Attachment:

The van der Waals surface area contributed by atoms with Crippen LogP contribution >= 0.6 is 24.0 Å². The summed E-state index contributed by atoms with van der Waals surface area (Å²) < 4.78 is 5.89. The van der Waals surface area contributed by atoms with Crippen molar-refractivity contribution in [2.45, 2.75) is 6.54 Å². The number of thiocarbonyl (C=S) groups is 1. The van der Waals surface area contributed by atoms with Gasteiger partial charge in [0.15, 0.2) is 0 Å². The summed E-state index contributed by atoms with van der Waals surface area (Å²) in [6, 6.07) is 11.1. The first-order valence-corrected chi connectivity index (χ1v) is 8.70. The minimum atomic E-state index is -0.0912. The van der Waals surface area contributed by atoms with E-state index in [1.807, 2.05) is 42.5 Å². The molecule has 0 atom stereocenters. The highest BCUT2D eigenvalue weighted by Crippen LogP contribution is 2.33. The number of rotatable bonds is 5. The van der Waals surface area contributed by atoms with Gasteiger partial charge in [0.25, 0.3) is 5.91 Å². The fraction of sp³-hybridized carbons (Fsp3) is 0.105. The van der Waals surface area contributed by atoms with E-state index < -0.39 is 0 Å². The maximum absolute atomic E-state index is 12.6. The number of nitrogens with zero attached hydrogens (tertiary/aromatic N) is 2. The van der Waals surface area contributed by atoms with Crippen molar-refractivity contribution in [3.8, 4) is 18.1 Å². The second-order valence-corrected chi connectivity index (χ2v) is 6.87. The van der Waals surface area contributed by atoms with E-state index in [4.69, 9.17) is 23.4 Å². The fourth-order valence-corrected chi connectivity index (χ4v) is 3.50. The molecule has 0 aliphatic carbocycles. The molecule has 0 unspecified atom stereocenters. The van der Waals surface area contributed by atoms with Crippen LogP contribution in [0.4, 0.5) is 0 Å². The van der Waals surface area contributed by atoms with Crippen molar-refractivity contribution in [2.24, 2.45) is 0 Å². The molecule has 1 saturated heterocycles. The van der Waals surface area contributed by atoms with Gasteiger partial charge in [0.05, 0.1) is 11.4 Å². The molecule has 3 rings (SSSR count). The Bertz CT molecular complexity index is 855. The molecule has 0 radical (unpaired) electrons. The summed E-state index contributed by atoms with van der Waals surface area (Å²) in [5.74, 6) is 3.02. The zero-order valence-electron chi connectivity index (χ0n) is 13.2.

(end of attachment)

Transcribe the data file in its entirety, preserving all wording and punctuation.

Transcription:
The van der Waals surface area contributed by atoms with Crippen LogP contribution >= 0.6 is 24.0 Å². The summed E-state index contributed by atoms with van der Waals surface area (Å²) < 4.78 is 5.89. The van der Waals surface area contributed by atoms with Crippen molar-refractivity contribution in [2.45, 2.75) is 6.54 Å². The number of thiocarbonyl (C=S) groups is 1. The van der Waals surface area contributed by atoms with Gasteiger partial charge in [0.15, 0.2) is 0 Å². The summed E-state index contributed by atoms with van der Waals surface area (Å²) in [6, 6.07) is 11.1. The first-order valence-corrected chi connectivity index (χ1v) is 8.70. The minimum atomic E-state index is -0.0912. The van der Waals surface area contributed by atoms with E-state index in [1.807, 2.05) is 42.5 Å². The molecule has 0 atom stereocenters. The highest BCUT2D eigenvalue weighted by Crippen LogP contribution is 2.33. The number of rotatable bonds is 5. The van der Waals surface area contributed by atoms with Gasteiger partial charge in [0.25, 0.3) is 5.91 Å². The fraction of sp³-hybridized carbons (Fsp3) is 0.105. The van der Waals surface area contributed by atoms with E-state index < -0.39 is 0 Å². The maximum absolute atomic E-state index is 12.6. The number of nitrogens with zero attached hydrogens (tertiary/aromatic N) is 2. The van der Waals surface area contributed by atoms with Crippen molar-refractivity contribution in [3.8, 4) is 18.1 Å². The second-order valence-corrected chi connectivity index (χ2v) is 6.87. The van der Waals surface area contributed by atoms with E-state index in [4.69, 9.17) is 23.4 Å². The fourth-order valence-corrected chi connectivity index (χ4v) is 3.50. The molecule has 0 aliphatic carbocycles. The molecule has 0 unspecified atom stereocenters. The van der Waals surface area contributed by atoms with Crippen LogP contribution in [0.4, 0.5) is 0 Å². The van der Waals surface area contributed by atoms with Crippen molar-refractivity contribution in [2.24, 2.45) is 0 Å². The molecule has 1 saturated heterocycles. The van der Waals surface area contributed by atoms with Gasteiger partial charge in [0.05, 0.1) is 11.4 Å². The molecule has 3 rings (SSSR count). The Bertz CT molecular complexity index is 855. The molecule has 0 radical (unpaired) electrons. The summed E-state index contributed by atoms with van der Waals surface area (Å²) in [5.74, 6) is 3.02. The zero-order valence-electron chi connectivity index (χ0n) is 13.2.